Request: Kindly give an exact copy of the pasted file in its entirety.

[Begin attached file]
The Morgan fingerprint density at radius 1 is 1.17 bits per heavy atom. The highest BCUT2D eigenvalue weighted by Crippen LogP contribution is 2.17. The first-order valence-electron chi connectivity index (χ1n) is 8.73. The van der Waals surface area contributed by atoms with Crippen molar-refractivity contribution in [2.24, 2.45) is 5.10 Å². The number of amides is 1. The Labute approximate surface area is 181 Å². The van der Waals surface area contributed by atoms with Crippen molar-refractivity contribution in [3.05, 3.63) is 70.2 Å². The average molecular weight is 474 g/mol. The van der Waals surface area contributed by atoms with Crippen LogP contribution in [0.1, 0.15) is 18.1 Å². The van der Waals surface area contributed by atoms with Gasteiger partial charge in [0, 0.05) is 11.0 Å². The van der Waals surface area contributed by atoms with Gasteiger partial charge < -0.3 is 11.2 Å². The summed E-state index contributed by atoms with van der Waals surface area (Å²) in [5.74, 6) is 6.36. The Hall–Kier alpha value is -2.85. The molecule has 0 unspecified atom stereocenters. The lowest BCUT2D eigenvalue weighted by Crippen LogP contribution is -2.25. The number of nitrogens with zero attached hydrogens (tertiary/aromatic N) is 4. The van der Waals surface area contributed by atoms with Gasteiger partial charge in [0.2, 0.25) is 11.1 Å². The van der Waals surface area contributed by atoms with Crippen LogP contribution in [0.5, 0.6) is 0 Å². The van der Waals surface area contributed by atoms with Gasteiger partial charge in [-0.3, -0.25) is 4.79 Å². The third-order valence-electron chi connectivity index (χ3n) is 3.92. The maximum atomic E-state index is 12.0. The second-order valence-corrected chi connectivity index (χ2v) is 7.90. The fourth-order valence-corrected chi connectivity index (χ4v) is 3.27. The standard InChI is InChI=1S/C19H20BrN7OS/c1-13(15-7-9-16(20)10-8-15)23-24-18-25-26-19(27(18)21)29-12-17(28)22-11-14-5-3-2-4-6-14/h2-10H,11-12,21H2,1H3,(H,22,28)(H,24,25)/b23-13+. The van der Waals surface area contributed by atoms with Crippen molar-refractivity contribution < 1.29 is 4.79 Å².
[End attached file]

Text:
The Morgan fingerprint density at radius 1 is 1.17 bits per heavy atom. The highest BCUT2D eigenvalue weighted by Crippen LogP contribution is 2.17. The first-order valence-electron chi connectivity index (χ1n) is 8.73. The van der Waals surface area contributed by atoms with Crippen molar-refractivity contribution in [2.24, 2.45) is 5.10 Å². The number of amides is 1. The Labute approximate surface area is 181 Å². The van der Waals surface area contributed by atoms with Crippen molar-refractivity contribution in [3.05, 3.63) is 70.2 Å². The average molecular weight is 474 g/mol. The van der Waals surface area contributed by atoms with Crippen LogP contribution in [0.1, 0.15) is 18.1 Å². The van der Waals surface area contributed by atoms with Gasteiger partial charge in [0, 0.05) is 11.0 Å². The van der Waals surface area contributed by atoms with Gasteiger partial charge < -0.3 is 11.2 Å². The summed E-state index contributed by atoms with van der Waals surface area (Å²) in [5.74, 6) is 6.36. The Hall–Kier alpha value is -2.85. The molecule has 0 unspecified atom stereocenters. The lowest BCUT2D eigenvalue weighted by Crippen LogP contribution is -2.25. The number of nitrogens with zero attached hydrogens (tertiary/aromatic N) is 4. The van der Waals surface area contributed by atoms with Gasteiger partial charge in [0.2, 0.25) is 11.1 Å². The van der Waals surface area contributed by atoms with Crippen LogP contribution in [0.5, 0.6) is 0 Å². The van der Waals surface area contributed by atoms with Gasteiger partial charge in [-0.3, -0.25) is 4.79 Å². The third-order valence-electron chi connectivity index (χ3n) is 3.92. The maximum atomic E-state index is 12.0. The second-order valence-corrected chi connectivity index (χ2v) is 7.90. The fourth-order valence-corrected chi connectivity index (χ4v) is 3.27. The standard InChI is InChI=1S/C19H20BrN7OS/c1-13(15-7-9-16(20)10-8-15)23-24-18-25-26-19(27(18)21)29-12-17(28)22-11-14-5-3-2-4-6-14/h2-10H,11-12,21H2,1H3,(H,22,28)(H,24,25)/b23-13+. The van der Waals surface area contributed by atoms with Crippen molar-refractivity contribution < 1.29 is 4.79 Å².